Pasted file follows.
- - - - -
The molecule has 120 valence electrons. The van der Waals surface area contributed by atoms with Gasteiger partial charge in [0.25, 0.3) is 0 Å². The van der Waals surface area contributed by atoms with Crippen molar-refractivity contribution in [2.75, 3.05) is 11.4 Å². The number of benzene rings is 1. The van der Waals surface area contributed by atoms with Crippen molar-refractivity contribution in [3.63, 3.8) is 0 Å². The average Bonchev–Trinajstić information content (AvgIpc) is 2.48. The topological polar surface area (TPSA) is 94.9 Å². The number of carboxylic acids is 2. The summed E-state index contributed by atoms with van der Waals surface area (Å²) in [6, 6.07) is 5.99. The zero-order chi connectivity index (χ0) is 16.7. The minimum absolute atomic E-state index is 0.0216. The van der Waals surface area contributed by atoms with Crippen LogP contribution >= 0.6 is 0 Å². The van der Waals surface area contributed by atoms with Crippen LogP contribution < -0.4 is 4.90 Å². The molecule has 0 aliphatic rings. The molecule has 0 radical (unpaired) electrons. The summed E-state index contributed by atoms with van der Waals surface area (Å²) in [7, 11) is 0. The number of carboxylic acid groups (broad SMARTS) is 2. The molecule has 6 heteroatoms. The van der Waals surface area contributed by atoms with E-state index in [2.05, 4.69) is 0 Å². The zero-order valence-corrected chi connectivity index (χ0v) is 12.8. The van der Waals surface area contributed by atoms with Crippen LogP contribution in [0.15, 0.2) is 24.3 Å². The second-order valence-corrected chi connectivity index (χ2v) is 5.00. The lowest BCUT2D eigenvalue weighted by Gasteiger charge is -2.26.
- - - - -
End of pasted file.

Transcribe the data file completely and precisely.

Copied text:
The molecule has 120 valence electrons. The van der Waals surface area contributed by atoms with Gasteiger partial charge in [0.25, 0.3) is 0 Å². The van der Waals surface area contributed by atoms with Crippen molar-refractivity contribution in [2.75, 3.05) is 11.4 Å². The number of benzene rings is 1. The van der Waals surface area contributed by atoms with Crippen molar-refractivity contribution in [3.63, 3.8) is 0 Å². The average Bonchev–Trinajstić information content (AvgIpc) is 2.48. The topological polar surface area (TPSA) is 94.9 Å². The number of carboxylic acids is 2. The summed E-state index contributed by atoms with van der Waals surface area (Å²) in [6, 6.07) is 5.99. The zero-order chi connectivity index (χ0) is 16.7. The minimum absolute atomic E-state index is 0.0216. The van der Waals surface area contributed by atoms with Crippen LogP contribution >= 0.6 is 0 Å². The van der Waals surface area contributed by atoms with Crippen LogP contribution < -0.4 is 4.90 Å². The molecule has 0 aliphatic rings. The molecule has 0 radical (unpaired) electrons. The summed E-state index contributed by atoms with van der Waals surface area (Å²) in [7, 11) is 0. The number of carboxylic acid groups (broad SMARTS) is 2. The molecule has 6 heteroatoms. The van der Waals surface area contributed by atoms with E-state index in [2.05, 4.69) is 0 Å². The zero-order valence-corrected chi connectivity index (χ0v) is 12.8. The van der Waals surface area contributed by atoms with Crippen LogP contribution in [0.15, 0.2) is 24.3 Å². The second-order valence-corrected chi connectivity index (χ2v) is 5.00. The lowest BCUT2D eigenvalue weighted by Gasteiger charge is -2.26.